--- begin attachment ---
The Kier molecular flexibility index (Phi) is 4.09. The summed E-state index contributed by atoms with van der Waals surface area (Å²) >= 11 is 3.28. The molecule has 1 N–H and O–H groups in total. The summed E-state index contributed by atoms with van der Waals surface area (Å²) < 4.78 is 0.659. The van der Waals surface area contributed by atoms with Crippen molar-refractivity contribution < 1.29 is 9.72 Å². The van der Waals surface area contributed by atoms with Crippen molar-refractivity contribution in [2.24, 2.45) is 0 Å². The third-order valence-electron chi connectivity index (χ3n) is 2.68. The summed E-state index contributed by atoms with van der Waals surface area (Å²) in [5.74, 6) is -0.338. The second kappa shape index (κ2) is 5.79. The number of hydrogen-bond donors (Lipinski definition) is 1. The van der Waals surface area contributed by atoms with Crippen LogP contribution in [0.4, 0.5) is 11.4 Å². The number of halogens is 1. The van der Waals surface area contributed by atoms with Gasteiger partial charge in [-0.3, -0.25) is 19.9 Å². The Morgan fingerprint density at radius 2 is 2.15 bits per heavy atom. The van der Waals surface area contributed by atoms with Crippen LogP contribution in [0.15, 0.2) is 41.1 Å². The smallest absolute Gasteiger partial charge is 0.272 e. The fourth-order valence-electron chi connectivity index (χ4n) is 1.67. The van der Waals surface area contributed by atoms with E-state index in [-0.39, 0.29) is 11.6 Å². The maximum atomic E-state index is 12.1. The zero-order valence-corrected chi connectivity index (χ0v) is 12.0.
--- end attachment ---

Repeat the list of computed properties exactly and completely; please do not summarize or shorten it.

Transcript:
The Kier molecular flexibility index (Phi) is 4.09. The summed E-state index contributed by atoms with van der Waals surface area (Å²) >= 11 is 3.28. The molecule has 1 N–H and O–H groups in total. The summed E-state index contributed by atoms with van der Waals surface area (Å²) < 4.78 is 0.659. The van der Waals surface area contributed by atoms with Crippen molar-refractivity contribution < 1.29 is 9.72 Å². The van der Waals surface area contributed by atoms with Crippen molar-refractivity contribution in [2.24, 2.45) is 0 Å². The third-order valence-electron chi connectivity index (χ3n) is 2.68. The summed E-state index contributed by atoms with van der Waals surface area (Å²) in [5.74, 6) is -0.338. The second kappa shape index (κ2) is 5.79. The number of hydrogen-bond donors (Lipinski definition) is 1. The van der Waals surface area contributed by atoms with Crippen LogP contribution in [0.4, 0.5) is 11.4 Å². The number of halogens is 1. The van der Waals surface area contributed by atoms with Gasteiger partial charge in [-0.3, -0.25) is 19.9 Å². The Morgan fingerprint density at radius 2 is 2.15 bits per heavy atom. The van der Waals surface area contributed by atoms with Crippen LogP contribution in [0.15, 0.2) is 41.1 Å². The smallest absolute Gasteiger partial charge is 0.272 e. The fourth-order valence-electron chi connectivity index (χ4n) is 1.67. The van der Waals surface area contributed by atoms with E-state index in [-0.39, 0.29) is 11.6 Å². The maximum atomic E-state index is 12.1. The zero-order valence-corrected chi connectivity index (χ0v) is 12.0.